If the 3D model contains decorative objects, such as furniture, then these, too, can function as blockages or interferences that affect the behavior and movement of agents.
If a picture is worth a thousand words, perhaps an animation sequence is worth many times more. The simulation results in STEPS could easily be summarized in a tabulated set of numbers, but the real power of the software, Rhodes pointed out, is in its ability to depict how people might behave.
“Quite early on, in conjunction with a building code consultant, we did a simple evacuation study for Edmonton International Airport in Canada,” Rhodes recalled. “When we ran the evacuation simulation using the standard walking speed [as defined by the local building code], when we looked at the numbers and the time it took for the people to exit the premises, we didn’t detect anything out of ordinary. But when we looked at the animation, we noticed everyone was queuing up at certain doorways. What that told us was that we could significantly improve the evacuation speed if we had put additional doors there, or widened the doorways.”
If you’re running computational fluid dynamics (CFD) analyses to study fire hazards, “you can even import the smoke from a CFD model,” Bassi explained. In other words, run a CFD session on the design space -- say, a retail store’s interior -- to see where smoke buildups would occur in case of fire. Then, with the smoke defined as interference, run an evacuation scenario in STEPS to see how the agents behave, which alternate paths they take to avoid the smoke, where the bottlenecks occur, and so on.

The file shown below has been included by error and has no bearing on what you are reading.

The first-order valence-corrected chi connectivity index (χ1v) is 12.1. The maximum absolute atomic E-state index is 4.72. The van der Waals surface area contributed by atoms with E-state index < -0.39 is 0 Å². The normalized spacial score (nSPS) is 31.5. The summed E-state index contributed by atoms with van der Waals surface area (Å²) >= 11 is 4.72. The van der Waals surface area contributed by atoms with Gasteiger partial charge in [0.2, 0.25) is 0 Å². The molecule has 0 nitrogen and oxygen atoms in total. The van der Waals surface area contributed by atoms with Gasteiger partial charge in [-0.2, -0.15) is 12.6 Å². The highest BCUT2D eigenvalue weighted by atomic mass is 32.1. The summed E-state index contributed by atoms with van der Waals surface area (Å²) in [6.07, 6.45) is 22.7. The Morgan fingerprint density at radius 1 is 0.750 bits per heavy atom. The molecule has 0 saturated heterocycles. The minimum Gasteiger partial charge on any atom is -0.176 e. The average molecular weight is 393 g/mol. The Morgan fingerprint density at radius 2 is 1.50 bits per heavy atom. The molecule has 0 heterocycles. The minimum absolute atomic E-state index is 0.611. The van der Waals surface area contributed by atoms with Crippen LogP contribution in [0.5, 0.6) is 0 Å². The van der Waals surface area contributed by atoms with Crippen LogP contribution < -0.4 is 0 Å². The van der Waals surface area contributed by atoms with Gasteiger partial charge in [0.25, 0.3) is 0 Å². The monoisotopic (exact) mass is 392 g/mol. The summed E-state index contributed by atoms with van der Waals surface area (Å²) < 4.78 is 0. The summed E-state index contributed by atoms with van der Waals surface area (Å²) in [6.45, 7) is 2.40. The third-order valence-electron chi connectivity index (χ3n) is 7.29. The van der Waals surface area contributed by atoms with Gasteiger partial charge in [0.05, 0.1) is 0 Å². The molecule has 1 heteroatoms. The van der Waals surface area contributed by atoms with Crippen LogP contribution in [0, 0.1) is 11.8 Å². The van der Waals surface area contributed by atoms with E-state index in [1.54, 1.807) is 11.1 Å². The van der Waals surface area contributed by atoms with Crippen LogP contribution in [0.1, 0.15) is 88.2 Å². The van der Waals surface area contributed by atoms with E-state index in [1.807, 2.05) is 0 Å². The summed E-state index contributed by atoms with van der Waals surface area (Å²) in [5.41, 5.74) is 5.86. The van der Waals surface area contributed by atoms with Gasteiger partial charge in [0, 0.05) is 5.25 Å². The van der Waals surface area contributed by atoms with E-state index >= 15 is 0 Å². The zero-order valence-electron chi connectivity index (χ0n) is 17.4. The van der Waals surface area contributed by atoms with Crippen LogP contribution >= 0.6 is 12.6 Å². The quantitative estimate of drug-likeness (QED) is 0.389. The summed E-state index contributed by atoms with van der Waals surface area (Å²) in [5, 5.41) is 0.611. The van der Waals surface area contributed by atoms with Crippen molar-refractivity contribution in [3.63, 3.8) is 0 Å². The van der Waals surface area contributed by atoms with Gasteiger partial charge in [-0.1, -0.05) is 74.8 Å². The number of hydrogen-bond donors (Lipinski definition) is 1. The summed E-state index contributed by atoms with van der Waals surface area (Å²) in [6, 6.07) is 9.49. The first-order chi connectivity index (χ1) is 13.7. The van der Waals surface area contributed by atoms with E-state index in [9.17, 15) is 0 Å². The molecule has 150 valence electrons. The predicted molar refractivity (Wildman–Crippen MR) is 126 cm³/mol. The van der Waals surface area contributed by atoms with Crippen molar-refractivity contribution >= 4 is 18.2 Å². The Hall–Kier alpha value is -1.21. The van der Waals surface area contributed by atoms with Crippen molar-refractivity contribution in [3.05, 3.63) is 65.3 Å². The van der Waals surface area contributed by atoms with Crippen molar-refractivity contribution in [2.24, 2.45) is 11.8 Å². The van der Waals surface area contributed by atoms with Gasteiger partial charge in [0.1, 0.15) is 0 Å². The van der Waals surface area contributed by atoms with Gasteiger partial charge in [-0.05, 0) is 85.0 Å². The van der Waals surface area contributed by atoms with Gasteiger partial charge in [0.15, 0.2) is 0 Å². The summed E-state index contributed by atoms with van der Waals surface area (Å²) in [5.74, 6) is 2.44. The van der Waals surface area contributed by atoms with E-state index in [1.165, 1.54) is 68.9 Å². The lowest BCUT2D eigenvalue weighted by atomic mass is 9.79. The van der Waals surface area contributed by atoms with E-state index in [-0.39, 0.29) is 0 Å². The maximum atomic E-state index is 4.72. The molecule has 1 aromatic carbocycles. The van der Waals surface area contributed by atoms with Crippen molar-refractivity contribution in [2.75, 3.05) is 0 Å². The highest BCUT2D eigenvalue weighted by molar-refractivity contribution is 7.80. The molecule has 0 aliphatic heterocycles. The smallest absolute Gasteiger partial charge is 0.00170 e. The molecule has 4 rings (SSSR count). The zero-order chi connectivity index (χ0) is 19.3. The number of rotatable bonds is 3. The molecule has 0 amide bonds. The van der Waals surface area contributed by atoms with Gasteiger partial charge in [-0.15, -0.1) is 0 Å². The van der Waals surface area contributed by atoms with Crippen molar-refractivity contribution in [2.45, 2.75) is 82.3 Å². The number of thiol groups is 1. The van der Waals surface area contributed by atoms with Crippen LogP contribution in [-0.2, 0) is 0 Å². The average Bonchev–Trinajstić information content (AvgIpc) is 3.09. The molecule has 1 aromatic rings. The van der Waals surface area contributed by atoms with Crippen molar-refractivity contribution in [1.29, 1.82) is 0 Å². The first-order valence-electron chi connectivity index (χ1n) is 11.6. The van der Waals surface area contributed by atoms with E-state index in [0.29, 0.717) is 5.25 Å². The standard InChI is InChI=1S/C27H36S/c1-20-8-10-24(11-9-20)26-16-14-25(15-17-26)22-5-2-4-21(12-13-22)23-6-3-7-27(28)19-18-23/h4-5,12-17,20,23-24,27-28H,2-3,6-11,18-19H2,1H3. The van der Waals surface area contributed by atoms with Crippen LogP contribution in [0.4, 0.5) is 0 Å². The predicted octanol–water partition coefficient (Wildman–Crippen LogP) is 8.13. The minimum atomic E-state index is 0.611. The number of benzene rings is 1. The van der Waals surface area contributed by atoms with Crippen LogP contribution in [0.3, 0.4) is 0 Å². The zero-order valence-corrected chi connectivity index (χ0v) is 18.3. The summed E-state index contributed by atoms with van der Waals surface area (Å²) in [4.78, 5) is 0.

Rhodes explained the process as follows: “CFD data is imported into STEPS as a data file, giving the 3D concentration field, so that the impact on walking speed, for example, can be included in the simulation. 3D surfaces representing smoke concentration can also be imported and viewed as the STEPS simulation proceeds. Animations are made during the run.”
In addition to tabulated data and still images of the simulation in progress, STEPS can produce AVI or QuickTime movie files. If desired, the agents can be rendered with custom skin textures and accessories (baseball fans with logo-printed T-shirts or consumers with shopping carts, for example).
Hatch Mott MacDonald has done very little to promote STEPS as a commercial product. “We haven’t actively marketed it; we’re relying on word of mouth,” Rhodes said. He also observed that the clients who saw STEPS in operation often ended up licensing the software.
STEPS costs $6,000 per license annually. It includes the capability to model evacuation scenarios and normal pedestrian movements. An evacuation-only version is available for $4,500 per annum. (Note: This model has some limitations with regards to pedestrian modeling.) The annual license includes access to support and all upgrades.